Once again – this is a call to all good leaders to join FTI or to otherwise support it.
A key document related to this case:
I have been in touch with Mr Murthy over the years on numerous occasions. By publishing this I'm throwing a final personal appeal to him – in public: Either do something or let's both agree to stand on the opposite sides – Murthy as a supporter of corruption and enemy of India's freedom; Me as an enemy of corruption and supporter of freedom.
My email of 18 July 2004 to Mr Murthy:
Dear Sh. Murthy,
1. It was a pleasure to be present on 16 July to hear your brilliant talk on the underlying values of your company and the strategy of excellence and service that underpins its success. I particularly liked your understated sense of humour. I raised a question at the end of your talk seeking your views on how the Indian governance process needs to be transformed. During your reply you indicated a talk or a lecture that describes your view of the model of governance that India needs to adopt. I am keen to get a copy of this model that you cited. Could you please arrange to send it to me? I had a follow-up question, regarding the path that has to be taken to ensure that the model is adopted and implemented. While you did not have much time to go into detail then, I would welcome your detailed thoughts if you can spare time to outline them. My personal focus over the past six years has been on a determining the path that would lead to values-based, liberal governance in India. The model of governance that I have in mind would probably have many similarities with yours. Some aspects of 'my model' are mentioned at:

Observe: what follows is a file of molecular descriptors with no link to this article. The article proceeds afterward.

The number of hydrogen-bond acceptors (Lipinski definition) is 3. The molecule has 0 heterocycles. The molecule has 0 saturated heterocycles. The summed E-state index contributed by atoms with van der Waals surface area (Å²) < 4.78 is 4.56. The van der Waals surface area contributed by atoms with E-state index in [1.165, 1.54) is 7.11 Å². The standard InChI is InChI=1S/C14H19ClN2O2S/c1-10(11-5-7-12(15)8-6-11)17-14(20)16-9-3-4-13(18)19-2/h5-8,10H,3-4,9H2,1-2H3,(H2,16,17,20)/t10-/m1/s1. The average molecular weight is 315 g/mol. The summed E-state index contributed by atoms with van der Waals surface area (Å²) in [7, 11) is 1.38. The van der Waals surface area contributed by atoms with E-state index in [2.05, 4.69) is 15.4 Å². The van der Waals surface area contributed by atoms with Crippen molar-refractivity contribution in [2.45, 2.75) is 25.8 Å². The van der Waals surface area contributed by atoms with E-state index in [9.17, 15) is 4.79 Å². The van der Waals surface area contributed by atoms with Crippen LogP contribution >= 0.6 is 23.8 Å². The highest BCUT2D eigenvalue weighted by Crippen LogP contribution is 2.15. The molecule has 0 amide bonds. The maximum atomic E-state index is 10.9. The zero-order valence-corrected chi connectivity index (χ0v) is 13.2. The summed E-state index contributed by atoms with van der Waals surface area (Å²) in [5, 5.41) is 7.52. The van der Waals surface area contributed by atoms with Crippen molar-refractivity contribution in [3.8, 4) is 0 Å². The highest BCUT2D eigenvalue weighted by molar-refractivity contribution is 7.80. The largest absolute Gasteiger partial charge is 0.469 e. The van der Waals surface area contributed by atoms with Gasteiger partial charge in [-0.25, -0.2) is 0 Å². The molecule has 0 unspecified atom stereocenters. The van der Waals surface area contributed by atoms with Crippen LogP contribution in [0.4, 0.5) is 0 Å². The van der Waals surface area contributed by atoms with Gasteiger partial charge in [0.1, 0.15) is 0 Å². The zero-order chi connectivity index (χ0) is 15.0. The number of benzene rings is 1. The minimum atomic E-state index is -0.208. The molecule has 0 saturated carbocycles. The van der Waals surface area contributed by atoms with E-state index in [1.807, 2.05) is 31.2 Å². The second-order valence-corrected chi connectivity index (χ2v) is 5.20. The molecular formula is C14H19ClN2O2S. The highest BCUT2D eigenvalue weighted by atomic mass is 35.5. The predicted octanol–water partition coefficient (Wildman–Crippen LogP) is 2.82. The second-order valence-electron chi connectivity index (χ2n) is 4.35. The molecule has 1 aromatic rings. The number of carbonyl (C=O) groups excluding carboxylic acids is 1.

and at http://www.indiapolicy.org/debate/notes.html
2. I must admit that I was somewhat taken aback when you did not recollect our previous interaction/s. Since it is important that I keep doing my best to get support for the liberal movement to reform India, I will step you through the following: